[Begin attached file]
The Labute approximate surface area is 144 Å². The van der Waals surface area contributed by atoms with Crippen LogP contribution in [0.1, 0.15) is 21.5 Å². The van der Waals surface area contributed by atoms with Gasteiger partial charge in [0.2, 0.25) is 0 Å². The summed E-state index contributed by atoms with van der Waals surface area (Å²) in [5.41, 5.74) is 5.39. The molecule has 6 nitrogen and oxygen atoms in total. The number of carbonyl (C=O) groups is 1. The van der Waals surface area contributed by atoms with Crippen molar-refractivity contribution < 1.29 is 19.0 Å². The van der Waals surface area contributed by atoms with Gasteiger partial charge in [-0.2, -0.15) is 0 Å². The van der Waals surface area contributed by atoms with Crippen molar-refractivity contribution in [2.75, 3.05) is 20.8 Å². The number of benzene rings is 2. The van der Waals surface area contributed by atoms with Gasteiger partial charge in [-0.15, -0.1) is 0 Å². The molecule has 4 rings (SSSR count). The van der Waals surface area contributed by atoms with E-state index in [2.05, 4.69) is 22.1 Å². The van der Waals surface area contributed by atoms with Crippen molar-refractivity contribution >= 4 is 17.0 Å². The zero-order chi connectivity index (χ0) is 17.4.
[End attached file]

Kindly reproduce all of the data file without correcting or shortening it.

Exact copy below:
The Labute approximate surface area is 144 Å². The van der Waals surface area contributed by atoms with Crippen LogP contribution in [0.1, 0.15) is 21.5 Å². The van der Waals surface area contributed by atoms with Gasteiger partial charge in [0.2, 0.25) is 0 Å². The summed E-state index contributed by atoms with van der Waals surface area (Å²) in [5.41, 5.74) is 5.39. The molecule has 6 nitrogen and oxygen atoms in total. The number of carbonyl (C=O) groups is 1. The van der Waals surface area contributed by atoms with Crippen molar-refractivity contribution < 1.29 is 19.0 Å². The van der Waals surface area contributed by atoms with Gasteiger partial charge in [-0.2, -0.15) is 0 Å². The van der Waals surface area contributed by atoms with Crippen molar-refractivity contribution in [2.75, 3.05) is 20.8 Å². The number of benzene rings is 2. The van der Waals surface area contributed by atoms with Gasteiger partial charge in [-0.15, -0.1) is 0 Å². The molecule has 4 rings (SSSR count). The van der Waals surface area contributed by atoms with E-state index in [2.05, 4.69) is 22.1 Å². The van der Waals surface area contributed by atoms with Crippen molar-refractivity contribution >= 4 is 17.0 Å². The zero-order chi connectivity index (χ0) is 17.4.